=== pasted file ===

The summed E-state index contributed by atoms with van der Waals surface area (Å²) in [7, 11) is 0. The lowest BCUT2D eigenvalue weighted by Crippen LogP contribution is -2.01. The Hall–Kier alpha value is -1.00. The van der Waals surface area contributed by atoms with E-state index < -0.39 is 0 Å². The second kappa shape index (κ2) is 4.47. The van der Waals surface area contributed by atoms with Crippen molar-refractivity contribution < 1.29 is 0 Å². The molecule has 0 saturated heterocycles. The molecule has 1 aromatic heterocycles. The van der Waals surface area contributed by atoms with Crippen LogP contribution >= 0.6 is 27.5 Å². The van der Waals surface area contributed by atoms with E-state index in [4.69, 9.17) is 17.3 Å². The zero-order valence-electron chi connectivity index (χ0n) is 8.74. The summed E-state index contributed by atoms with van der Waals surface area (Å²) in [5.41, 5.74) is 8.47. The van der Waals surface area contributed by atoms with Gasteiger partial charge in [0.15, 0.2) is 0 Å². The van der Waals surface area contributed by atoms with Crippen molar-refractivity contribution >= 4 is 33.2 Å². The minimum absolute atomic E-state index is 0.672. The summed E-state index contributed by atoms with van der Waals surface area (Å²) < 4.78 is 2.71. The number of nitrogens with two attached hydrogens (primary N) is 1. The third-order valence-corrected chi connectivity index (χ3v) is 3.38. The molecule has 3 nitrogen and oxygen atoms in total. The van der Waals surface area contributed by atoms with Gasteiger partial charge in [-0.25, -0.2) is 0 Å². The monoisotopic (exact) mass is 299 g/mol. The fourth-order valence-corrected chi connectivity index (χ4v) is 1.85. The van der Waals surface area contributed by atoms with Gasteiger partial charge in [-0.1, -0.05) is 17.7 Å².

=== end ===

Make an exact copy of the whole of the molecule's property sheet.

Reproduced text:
The summed E-state index contributed by atoms with van der Waals surface area (Å²) in [7, 11) is 0. The lowest BCUT2D eigenvalue weighted by Crippen LogP contribution is -2.01. The Hall–Kier alpha value is -1.00. The van der Waals surface area contributed by atoms with E-state index < -0.39 is 0 Å². The second kappa shape index (κ2) is 4.47. The van der Waals surface area contributed by atoms with Crippen molar-refractivity contribution < 1.29 is 0 Å². The molecule has 0 saturated heterocycles. The molecule has 1 aromatic heterocycles. The van der Waals surface area contributed by atoms with Crippen LogP contribution >= 0.6 is 27.5 Å². The van der Waals surface area contributed by atoms with E-state index in [4.69, 9.17) is 17.3 Å². The zero-order valence-electron chi connectivity index (χ0n) is 8.74. The summed E-state index contributed by atoms with van der Waals surface area (Å²) in [5.41, 5.74) is 8.47. The van der Waals surface area contributed by atoms with Gasteiger partial charge in [0.15, 0.2) is 0 Å². The van der Waals surface area contributed by atoms with Crippen molar-refractivity contribution >= 4 is 33.2 Å². The minimum absolute atomic E-state index is 0.672. The summed E-state index contributed by atoms with van der Waals surface area (Å²) < 4.78 is 2.71. The number of nitrogens with two attached hydrogens (primary N) is 1. The third-order valence-corrected chi connectivity index (χ3v) is 3.38. The molecule has 3 nitrogen and oxygen atoms in total. The van der Waals surface area contributed by atoms with Gasteiger partial charge in [-0.25, -0.2) is 0 Å². The monoisotopic (exact) mass is 299 g/mol. The fourth-order valence-corrected chi connectivity index (χ4v) is 1.85. The van der Waals surface area contributed by atoms with Gasteiger partial charge in [-0.1, -0.05) is 17.7 Å².